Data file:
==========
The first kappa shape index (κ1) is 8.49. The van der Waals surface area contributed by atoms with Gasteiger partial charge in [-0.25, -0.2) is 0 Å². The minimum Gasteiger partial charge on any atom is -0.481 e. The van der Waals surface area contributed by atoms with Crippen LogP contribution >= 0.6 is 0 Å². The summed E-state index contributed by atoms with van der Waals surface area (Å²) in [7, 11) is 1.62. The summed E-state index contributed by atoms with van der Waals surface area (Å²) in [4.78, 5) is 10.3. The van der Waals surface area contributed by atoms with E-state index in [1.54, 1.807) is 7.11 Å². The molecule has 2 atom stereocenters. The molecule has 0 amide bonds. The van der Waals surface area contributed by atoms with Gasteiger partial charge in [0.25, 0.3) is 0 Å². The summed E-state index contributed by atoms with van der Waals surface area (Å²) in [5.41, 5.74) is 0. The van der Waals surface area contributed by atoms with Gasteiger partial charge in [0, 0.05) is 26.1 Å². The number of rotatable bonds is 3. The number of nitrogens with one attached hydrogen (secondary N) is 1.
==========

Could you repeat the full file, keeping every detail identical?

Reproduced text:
The first kappa shape index (κ1) is 8.49. The van der Waals surface area contributed by atoms with Gasteiger partial charge in [-0.25, -0.2) is 0 Å². The minimum Gasteiger partial charge on any atom is -0.481 e. The van der Waals surface area contributed by atoms with Crippen LogP contribution >= 0.6 is 0 Å². The summed E-state index contributed by atoms with van der Waals surface area (Å²) in [7, 11) is 1.62. The summed E-state index contributed by atoms with van der Waals surface area (Å²) in [4.78, 5) is 10.3. The van der Waals surface area contributed by atoms with E-state index in [1.54, 1.807) is 7.11 Å². The molecule has 2 atom stereocenters. The molecule has 0 amide bonds. The van der Waals surface area contributed by atoms with Gasteiger partial charge in [0.25, 0.3) is 0 Å². The summed E-state index contributed by atoms with van der Waals surface area (Å²) in [5.41, 5.74) is 0. The van der Waals surface area contributed by atoms with Gasteiger partial charge in [0, 0.05) is 26.1 Å². The number of rotatable bonds is 3. The number of nitrogens with one attached hydrogen (secondary N) is 1.